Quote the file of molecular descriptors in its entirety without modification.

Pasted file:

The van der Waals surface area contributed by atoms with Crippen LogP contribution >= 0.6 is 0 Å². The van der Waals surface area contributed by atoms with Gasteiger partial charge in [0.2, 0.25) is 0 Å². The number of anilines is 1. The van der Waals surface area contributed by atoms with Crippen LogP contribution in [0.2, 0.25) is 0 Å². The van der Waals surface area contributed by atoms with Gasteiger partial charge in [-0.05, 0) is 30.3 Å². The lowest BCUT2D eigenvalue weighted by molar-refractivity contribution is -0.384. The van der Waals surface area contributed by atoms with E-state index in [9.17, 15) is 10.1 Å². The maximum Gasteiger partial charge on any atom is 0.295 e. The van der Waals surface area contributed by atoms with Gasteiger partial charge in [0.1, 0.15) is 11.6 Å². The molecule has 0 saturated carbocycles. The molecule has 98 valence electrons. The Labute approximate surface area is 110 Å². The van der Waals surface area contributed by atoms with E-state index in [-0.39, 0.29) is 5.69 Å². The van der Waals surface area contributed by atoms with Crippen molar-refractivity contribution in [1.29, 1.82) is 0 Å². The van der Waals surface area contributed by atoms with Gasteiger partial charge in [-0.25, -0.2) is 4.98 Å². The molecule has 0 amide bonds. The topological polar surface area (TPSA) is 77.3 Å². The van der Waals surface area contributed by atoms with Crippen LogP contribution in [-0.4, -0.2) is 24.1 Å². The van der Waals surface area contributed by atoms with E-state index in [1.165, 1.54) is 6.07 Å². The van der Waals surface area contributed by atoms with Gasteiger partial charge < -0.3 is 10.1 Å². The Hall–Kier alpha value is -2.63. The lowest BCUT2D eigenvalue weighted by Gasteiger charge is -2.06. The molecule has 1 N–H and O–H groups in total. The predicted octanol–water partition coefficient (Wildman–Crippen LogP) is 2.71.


The van der Waals surface area contributed by atoms with Crippen LogP contribution >= 0.6 is 0 Å². The van der Waals surface area contributed by atoms with Gasteiger partial charge in [0.2, 0.25) is 0 Å². The number of anilines is 1. The van der Waals surface area contributed by atoms with Crippen LogP contribution in [0.2, 0.25) is 0 Å². The van der Waals surface area contributed by atoms with Gasteiger partial charge in [-0.05, 0) is 30.3 Å². The lowest BCUT2D eigenvalue weighted by molar-refractivity contribution is -0.384. The van der Waals surface area contributed by atoms with E-state index in [9.17, 15) is 10.1 Å². The maximum Gasteiger partial charge on any atom is 0.295 e. The van der Waals surface area contributed by atoms with Gasteiger partial charge in [0.1, 0.15) is 11.6 Å². The molecule has 0 saturated carbocycles. The molecule has 98 valence electrons. The Labute approximate surface area is 110 Å². The van der Waals surface area contributed by atoms with E-state index in [-0.39, 0.29) is 5.69 Å². The van der Waals surface area contributed by atoms with Crippen molar-refractivity contribution in [1.29, 1.82) is 0 Å². The van der Waals surface area contributed by atoms with Gasteiger partial charge in [-0.25, -0.2) is 4.98 Å². The molecule has 0 amide bonds. The topological polar surface area (TPSA) is 77.3 Å². The van der Waals surface area contributed by atoms with Crippen LogP contribution in [-0.4, -0.2) is 24.1 Å². The van der Waals surface area contributed by atoms with E-state index in [1.165, 1.54) is 6.07 Å². The van der Waals surface area contributed by atoms with Gasteiger partial charge < -0.3 is 10.1 Å². The Hall–Kier alpha value is -2.63. The lowest BCUT2D eigenvalue weighted by Gasteiger charge is -2.06. The molecule has 1 N–H and O–H groups in total. The predicted octanol–water partition coefficient (Wildman–Crippen LogP) is 2.71.